Article  CAS  PubMed  PubMed Central  Google Scholar 

  8. Hall WL, Jeanes MY, Lodge JK. Hyperlipidemic subjects have reduced uptake of newly absorbed vitamin E into their plasma lipoproteins, erythrocytes, platelets, and lymphocytes, as studied by deuterium-labeled alpha-tocopherol biokinetics. J Nutr. 2005;135:58–63.

    Article  CAS  PubMed  Google Scholar 

  9. Jensen SK, Lauridsen C. Alpha-tocopherol stereoisomers. Vitam Horm. 2007;76:281–308.

    Article  CAS  PubMed  Google Scholar 

  10. Azzini E, Polito A, Fumagall A, Intorre F, Venneria E, Durazzo A, et al. Mediterranean diet effect: an Italian picture. Nutr J. 2011;10:125.

    Article  PubMed  PubMed Central  Google Scholar 

  11. Ford L, Farr J, Morris P, Berg J. The value of measuring serum cholesterol-adjusted vitamin E in routine practice. Ann Clin Biochem. 2006;43:130–4.

    Article  CAS  PubMed  Google Scholar 

  12. Traber MG. Vitamin E inadequancy in humans causes and consequences. Adv Nutr. 2014;5:503–14.

    Article  CAS  PubMed  PubMed Central  Google Scholar 

  13. Thurnham DI, Davies JA, Crump BJ, Situnayake RD, Davis M. The use of different lipids to express serum tocopherol: lipid ratios for the measurement of vitamin E status. Ann Clin Biochem. 1986;23:514–20.

    Article  CAS  PubMed  Google Scholar 

  14. Gunanti IR, Marks GC, Al-Mamun A, Long KZ. Low serum concentrations of carotenoids and vitamin E are associated with high adiposity in Mexican-American children. J Nutr. 2014;1444:489–95.

    Article  Google Scholar 

  15. Wang JQ, Lin X, Bloomgarden ZT, Ning G. The Jiangnan diet, a healthy diet pattern for Chinese. J Diabetes. 2020;12:365–71.

    Article  PubMed  Google Scholar 

  16. Zaaboul F, Liu YF. Vitamin E in foodstuff: nutritional, analytical, and food technology aspects. Com Rev Food Saf. 2022;21:964–98.

    Article  CAS  Google Scholar 

  17. Lwanga SK, Lamshhow S. Sample determination in health studies; a practical manual. Geneva: World Health Organization; 1991.

    Google Scholar 

  18. Péter S, Eggersdorfer M, Weber P. Vitamin E intake and serum levels in the general population: a global perspective. In: Weber P, Birringer M, Blumberg JB, Eggersdorfer M, Frank J, editors. Vitamin E in human health. Cham: Springer; 2019.

    Google Scholar 

  19. Rosada A, Kassner U, Weidemann F, König M, Buchmann N, Steinhagen-Thiessen E, et al. Hyperlipidemias in elderly patients: results from the berlin aging study II (BASEII), a cross-sectional study. Lipids Health Dis. 2020;19:92.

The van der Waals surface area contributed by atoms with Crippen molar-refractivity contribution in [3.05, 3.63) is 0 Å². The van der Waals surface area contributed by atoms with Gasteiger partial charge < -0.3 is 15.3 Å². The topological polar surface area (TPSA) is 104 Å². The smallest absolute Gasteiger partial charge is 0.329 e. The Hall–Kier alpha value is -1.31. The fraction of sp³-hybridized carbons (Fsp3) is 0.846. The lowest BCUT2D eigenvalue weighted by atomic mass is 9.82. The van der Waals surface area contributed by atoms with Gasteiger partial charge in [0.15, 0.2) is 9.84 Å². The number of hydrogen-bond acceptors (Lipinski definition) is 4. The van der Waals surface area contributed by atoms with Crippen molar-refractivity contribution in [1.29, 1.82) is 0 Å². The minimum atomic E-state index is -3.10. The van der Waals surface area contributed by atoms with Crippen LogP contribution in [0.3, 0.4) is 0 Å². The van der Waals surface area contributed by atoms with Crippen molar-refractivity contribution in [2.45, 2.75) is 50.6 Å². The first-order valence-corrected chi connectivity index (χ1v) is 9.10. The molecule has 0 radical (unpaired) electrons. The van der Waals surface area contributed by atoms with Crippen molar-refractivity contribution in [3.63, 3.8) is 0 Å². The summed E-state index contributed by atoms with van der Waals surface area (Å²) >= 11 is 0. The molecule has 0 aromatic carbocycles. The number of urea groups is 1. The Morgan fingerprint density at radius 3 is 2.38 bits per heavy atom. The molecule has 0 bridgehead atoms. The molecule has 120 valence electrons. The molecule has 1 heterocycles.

Article  PubMed  PubMed Central  Google Scholar 

  20. Lu JP, Lu Y, Wang XC, Li XY, Linderman GC, Wu CQ, et al. Prevalence, awareness, treatment, and control of hypertension in China: data from 1·7 million adults in a population-based screening study (China PEACE million persons project). Lancet. 2017;390:2549–58.

    Article  PubMed  Google Scholar 

  21. Kitsantas P, Wu H. Body mass index, smoking, age and cancer mortality among women: a classification tree analysis. J Obstet Gynaecol Res. 2013;39:1330–8.

    Article  PubMed  Google Scholar 

  22. Péter S, Friedel A, Roos FF, Wyss A, Eggersdorfer M, Hoffmann K, et al. A systematic review of global alpha-tocopherol status as assessed by nutritional intake levels and blood serum concentrations. Int J Vitam Nutr Res. 2015;85(5–6):261–81.

    Article  PubMed  Google Scholar 

  23. Rigotti A. Absorption, transport, and tissue delivery of vitamin E. Mol Aspects Med. 2007;28:423–36.

    Article  CAS  PubMed  Google Scholar 

  24. Kayden HJ, Traber MG. Absorption, lipoprotein transport, and regulation of plasma concentrations of vitamin E in humans. J Lipid Res. 1993;34:343–58.

    Article  CAS  PubMed  Google Scholar 

  25. Traber MG, Jialal I. Measurement of lipid-soluble vitamins–further adjustment needed? Lancet. 2000;355:2013–4.

    Article  CAS  PubMed  Google Scholar 

  26. Gouado I, Ejoh RA, Kenne M, Ndifor F, Mbiapo FT. Serum concentration of vitamins A and E and lipid in a rural population of north Cameroon. Ann Nutr Metab. 2005;49:26–32.

    Article  CAS  PubMed  Google Scholar 

  27. Sun GZ, Li Z, Guo L, Zhou Y, Yang HM, Sun YX. High prevalence of dyslipidemia and associated risk factors among rural Chinese adults. Lipids Health Dis. 2014;13:189.

    Article  PubMed  PubMed Central  Google Scholar 

  28. Qi L, Ding X, Tang W, Li Q, Mao D, Wang Y. Prevalence and risk factors associated with dyslipidemia in Chongqing, China. Int J Environ Res Public Health. 2015;12:13455–65.

    Article  CAS  PubMed  PubMed Central  Google Scholar 

  29. Yao XG, Frommlet F, Zhou L, Zu F, Wang HM, Yan ZT, et al. The prevalence of hypertension, obesity and dyslipidemia in individuals of over 30 years of age belonging to minorities from the pasture area of Xinjiang. BMC Public Health. 2010;10:91.

    Article  PubMed  PubMed Central  Google Scholar 

  30. Mendes R, Themudo Barata JL. Aging and blood pressure. Acta Med Port. 2008;21:193–8.

    PubMed  Google Scholar 

  31. Gross M, Yu X, Hannan P, Prouty C, Jacobs DR. Lipid standardization of serum fat-soluble antioxidant concentrations: the YALTA study. Am J Clin Nutr. 2003;77:458–66.